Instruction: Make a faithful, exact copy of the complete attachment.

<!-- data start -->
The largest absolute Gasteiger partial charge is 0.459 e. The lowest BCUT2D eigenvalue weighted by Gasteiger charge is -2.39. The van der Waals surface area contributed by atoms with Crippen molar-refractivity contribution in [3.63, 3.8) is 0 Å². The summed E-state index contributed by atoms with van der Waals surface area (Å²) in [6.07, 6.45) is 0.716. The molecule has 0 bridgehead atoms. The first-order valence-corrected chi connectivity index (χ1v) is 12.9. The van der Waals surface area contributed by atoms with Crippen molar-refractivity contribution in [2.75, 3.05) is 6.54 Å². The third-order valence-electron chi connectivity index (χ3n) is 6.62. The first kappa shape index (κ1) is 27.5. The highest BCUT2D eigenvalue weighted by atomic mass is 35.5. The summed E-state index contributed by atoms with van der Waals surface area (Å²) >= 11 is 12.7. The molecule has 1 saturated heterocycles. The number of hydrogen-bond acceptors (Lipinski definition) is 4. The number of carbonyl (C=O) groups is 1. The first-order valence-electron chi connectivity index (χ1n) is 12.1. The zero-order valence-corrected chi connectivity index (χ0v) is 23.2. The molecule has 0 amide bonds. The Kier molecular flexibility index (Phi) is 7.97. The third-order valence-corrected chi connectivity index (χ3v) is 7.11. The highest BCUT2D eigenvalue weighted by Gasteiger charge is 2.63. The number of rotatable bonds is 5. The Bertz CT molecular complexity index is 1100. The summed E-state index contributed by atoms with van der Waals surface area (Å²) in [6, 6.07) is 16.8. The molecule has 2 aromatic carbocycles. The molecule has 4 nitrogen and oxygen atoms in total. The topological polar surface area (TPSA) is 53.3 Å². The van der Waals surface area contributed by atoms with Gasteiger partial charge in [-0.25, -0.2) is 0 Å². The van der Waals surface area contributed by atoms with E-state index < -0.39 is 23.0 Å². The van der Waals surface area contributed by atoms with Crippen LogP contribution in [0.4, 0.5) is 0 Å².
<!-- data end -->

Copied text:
The largest absolute Gasteiger partial charge is 0.459 e. The lowest BCUT2D eigenvalue weighted by Gasteiger charge is -2.39. The van der Waals surface area contributed by atoms with Crippen molar-refractivity contribution in [3.63, 3.8) is 0 Å². The summed E-state index contributed by atoms with van der Waals surface area (Å²) in [6.07, 6.45) is 0.716. The molecule has 0 bridgehead atoms. The first-order valence-corrected chi connectivity index (χ1v) is 12.9. The van der Waals surface area contributed by atoms with Crippen molar-refractivity contribution in [2.75, 3.05) is 6.54 Å². The third-order valence-electron chi connectivity index (χ3n) is 6.62. The first kappa shape index (κ1) is 27.5. The highest BCUT2D eigenvalue weighted by atomic mass is 35.5. The summed E-state index contributed by atoms with van der Waals surface area (Å²) >= 11 is 12.7. The molecule has 1 saturated heterocycles. The number of hydrogen-bond acceptors (Lipinski definition) is 4. The number of carbonyl (C=O) groups is 1. The first-order valence-electron chi connectivity index (χ1n) is 12.1. The zero-order valence-corrected chi connectivity index (χ0v) is 23.2. The molecule has 0 amide bonds. The Kier molecular flexibility index (Phi) is 7.97. The third-order valence-corrected chi connectivity index (χ3v) is 7.11. The highest BCUT2D eigenvalue weighted by Gasteiger charge is 2.63. The number of rotatable bonds is 5. The Bertz CT molecular complexity index is 1100. The summed E-state index contributed by atoms with van der Waals surface area (Å²) in [6, 6.07) is 16.8. The molecule has 2 aromatic carbocycles. The molecule has 4 nitrogen and oxygen atoms in total. The topological polar surface area (TPSA) is 53.3 Å². The van der Waals surface area contributed by atoms with Gasteiger partial charge in [-0.25, -0.2) is 0 Å². The van der Waals surface area contributed by atoms with E-state index < -0.39 is 23.0 Å². The van der Waals surface area contributed by atoms with Crippen LogP contribution in [0.4, 0.5) is 0 Å².